Project Pain – Faster Disaster (FA Studio Records)Monday, 31st October 2022
Dutch act Project Pain delivers a steady diet of speedy riffs, spirited leads, vicious vocals containing the right mix of angst/melody, as well as a rock-solid rhythm section foundation on this fourth full-length Faster Disaster. Active since 2011, the quintet has gone through their fair share of lineup changes – although guitarist Guido den Hoed plus singer Bauke Goudbeek have been there since the start. What listeners can expect over the course of these eleven tracks (including a short hitting 39 second “F.Y.Y.F.” bonus track) is a very late 80’s sounding infusion of old school thrash, setting sights on a heads down gallop-infused base, laying down heavy hitting relentless parts, easy on the brain choruses, and effective bone-crushing musical action that followers of Exodus and Nuclear Assault would dig most.
Thankfully abandoning any normal intro as they just get down to business in blitzkrieg, almost off the rails fashion for “Val Kapot”, the abilities Bauke exudes to mirror the intense bullet train guitars/drumming gives the record that energetic opener thrash mavens champion. An old-timey musical soundbite gives way to a crushing anthem template for “Mean Metal Machine”, the triplet transitional shift along with additional falsetto-esque vocal parts taking this arrangement into more classic/traditional metal nuances a la U.D.O. or Iron Maiden. The steady, battering ram precision certain songs deliver elevates Project Pain beyond the basic framework of their chosen style into heart thumping, chest beating glory – even the special cymbal hits or bass lines in sections of “Fields of Death” pulsate in left field angles, while the lead work contains a mix of shredding, whammy bar, and emotionally relevant action. Classical touches enter the fold for the “Presto vs Metal” instrumental that appears serving as a tasty rhythm buffet where battle swords signal the beginning strains of “Die in Peace”, ‘steel against steel/ steel through flesh’ resonating as the musicians wield instruments as aural daggers.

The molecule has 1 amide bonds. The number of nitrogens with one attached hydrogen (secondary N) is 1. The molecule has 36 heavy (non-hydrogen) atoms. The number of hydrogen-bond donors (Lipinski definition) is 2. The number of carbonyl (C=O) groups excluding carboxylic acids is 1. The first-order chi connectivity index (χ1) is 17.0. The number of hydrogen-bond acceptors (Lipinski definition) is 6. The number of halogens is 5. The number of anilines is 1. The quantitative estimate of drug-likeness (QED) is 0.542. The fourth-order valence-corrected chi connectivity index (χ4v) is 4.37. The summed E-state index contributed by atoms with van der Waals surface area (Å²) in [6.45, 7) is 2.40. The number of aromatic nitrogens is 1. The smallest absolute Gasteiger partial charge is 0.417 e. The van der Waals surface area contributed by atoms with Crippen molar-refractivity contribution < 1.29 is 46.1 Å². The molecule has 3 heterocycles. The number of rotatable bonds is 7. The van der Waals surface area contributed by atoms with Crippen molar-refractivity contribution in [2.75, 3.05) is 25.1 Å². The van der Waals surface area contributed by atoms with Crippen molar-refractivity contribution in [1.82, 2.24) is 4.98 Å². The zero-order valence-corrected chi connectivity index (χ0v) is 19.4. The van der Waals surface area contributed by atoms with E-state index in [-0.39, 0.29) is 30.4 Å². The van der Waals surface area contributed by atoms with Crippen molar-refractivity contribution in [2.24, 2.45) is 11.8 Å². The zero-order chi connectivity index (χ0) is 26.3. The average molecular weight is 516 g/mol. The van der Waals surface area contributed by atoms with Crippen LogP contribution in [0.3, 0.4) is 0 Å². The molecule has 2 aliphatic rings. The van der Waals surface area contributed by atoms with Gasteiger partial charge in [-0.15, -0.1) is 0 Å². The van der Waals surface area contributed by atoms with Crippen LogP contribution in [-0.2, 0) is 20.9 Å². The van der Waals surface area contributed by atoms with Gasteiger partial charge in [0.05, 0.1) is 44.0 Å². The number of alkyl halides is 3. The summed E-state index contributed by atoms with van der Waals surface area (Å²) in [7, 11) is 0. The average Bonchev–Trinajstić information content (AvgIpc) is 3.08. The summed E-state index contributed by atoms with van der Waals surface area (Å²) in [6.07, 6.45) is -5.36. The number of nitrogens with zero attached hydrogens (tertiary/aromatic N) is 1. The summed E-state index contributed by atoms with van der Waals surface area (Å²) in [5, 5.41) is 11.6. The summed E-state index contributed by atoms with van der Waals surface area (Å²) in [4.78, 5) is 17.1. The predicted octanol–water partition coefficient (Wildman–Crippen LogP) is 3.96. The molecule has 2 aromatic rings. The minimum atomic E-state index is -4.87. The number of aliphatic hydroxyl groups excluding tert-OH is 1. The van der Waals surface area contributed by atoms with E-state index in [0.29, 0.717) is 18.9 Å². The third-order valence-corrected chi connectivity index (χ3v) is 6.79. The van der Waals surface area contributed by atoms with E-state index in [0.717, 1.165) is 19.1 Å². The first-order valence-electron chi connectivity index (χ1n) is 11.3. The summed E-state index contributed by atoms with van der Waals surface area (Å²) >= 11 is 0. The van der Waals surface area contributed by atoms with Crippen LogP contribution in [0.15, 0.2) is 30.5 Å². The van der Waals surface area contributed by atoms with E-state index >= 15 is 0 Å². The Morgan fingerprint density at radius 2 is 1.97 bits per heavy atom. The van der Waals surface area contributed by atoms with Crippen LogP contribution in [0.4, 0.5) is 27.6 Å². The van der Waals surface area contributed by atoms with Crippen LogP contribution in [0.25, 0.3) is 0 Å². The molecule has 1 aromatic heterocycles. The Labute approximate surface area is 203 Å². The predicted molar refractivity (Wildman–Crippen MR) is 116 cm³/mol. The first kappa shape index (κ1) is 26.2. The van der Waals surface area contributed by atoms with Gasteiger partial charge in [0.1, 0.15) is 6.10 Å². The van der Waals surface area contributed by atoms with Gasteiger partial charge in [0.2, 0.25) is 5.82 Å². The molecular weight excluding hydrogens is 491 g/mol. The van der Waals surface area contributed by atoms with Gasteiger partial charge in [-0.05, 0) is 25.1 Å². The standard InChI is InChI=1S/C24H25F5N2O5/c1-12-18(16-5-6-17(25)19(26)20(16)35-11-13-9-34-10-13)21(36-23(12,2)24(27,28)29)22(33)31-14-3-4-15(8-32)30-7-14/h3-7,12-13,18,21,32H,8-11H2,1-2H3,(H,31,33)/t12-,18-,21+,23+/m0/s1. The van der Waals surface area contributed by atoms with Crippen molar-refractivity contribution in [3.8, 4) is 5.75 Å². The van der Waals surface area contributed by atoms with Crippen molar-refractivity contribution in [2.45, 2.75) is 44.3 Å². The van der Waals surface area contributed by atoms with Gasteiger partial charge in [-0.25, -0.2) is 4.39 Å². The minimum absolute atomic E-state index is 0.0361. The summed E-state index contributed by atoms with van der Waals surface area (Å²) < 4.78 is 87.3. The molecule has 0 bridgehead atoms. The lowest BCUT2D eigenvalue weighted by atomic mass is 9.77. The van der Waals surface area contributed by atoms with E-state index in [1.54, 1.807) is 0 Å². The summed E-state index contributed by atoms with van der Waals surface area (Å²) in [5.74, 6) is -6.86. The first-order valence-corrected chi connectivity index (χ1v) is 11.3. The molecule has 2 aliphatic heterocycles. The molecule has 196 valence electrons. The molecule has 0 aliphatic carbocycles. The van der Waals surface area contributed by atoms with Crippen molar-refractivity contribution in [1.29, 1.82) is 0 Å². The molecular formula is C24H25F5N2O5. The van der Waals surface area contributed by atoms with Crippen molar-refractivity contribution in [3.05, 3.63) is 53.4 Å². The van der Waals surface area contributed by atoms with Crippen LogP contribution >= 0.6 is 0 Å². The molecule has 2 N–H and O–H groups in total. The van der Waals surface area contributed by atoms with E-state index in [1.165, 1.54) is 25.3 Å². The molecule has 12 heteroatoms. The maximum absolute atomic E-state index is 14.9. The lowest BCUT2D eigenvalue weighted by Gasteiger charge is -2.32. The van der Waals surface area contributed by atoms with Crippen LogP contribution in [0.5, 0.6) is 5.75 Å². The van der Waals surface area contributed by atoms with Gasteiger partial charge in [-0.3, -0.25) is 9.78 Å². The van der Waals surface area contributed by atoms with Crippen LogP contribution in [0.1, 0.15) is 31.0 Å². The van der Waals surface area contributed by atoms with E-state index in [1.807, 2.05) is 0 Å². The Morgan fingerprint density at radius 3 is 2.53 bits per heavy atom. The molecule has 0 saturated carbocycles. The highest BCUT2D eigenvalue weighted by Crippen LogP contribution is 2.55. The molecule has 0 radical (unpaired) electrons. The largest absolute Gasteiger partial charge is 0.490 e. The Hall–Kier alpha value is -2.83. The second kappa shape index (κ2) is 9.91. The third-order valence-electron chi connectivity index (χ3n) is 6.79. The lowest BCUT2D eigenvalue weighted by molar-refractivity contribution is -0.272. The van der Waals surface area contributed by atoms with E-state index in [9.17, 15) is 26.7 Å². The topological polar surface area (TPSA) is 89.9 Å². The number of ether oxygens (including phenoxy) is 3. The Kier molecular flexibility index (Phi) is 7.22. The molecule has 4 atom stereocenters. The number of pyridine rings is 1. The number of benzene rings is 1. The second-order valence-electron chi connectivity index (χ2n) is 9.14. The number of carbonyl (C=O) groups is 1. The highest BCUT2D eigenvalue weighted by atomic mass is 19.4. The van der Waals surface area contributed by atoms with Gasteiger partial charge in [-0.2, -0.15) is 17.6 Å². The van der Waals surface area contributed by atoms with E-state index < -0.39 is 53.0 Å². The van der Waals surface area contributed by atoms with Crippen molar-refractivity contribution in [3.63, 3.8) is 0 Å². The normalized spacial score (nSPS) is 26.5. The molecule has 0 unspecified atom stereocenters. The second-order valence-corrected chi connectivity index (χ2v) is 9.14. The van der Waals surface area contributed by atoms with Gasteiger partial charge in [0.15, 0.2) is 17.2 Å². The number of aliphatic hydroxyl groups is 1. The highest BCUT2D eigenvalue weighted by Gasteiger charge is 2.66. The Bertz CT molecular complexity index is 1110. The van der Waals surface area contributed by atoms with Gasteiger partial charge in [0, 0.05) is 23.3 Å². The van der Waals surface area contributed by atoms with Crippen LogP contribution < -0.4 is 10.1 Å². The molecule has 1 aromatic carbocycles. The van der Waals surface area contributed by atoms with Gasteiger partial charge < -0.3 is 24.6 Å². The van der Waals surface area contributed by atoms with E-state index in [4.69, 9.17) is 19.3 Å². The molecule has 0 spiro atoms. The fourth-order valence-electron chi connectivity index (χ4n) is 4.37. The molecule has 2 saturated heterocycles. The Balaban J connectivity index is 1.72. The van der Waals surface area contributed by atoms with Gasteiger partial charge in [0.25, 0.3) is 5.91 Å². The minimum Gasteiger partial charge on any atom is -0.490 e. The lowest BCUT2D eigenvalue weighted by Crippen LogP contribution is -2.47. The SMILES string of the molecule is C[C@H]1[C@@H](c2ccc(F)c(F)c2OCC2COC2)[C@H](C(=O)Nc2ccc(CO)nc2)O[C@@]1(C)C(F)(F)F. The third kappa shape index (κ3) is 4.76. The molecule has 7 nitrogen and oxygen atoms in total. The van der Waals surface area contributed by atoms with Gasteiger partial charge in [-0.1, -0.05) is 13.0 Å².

Expect certain cliches to abound – the Ed Repka-styled cover art from Five Miligrams, the swirling grab bag of riffs that take you back to 1986-88, the barking vocal delivery that lurches at syncopated paces to the tempo placed before them all alert you that Project Pain aren’t aiming to create a new field of thrash. They just adhere to their ideals about the genre – probably seeking like-minded individuals that will also appreciate this type of songwriting. Quality wins in the end here.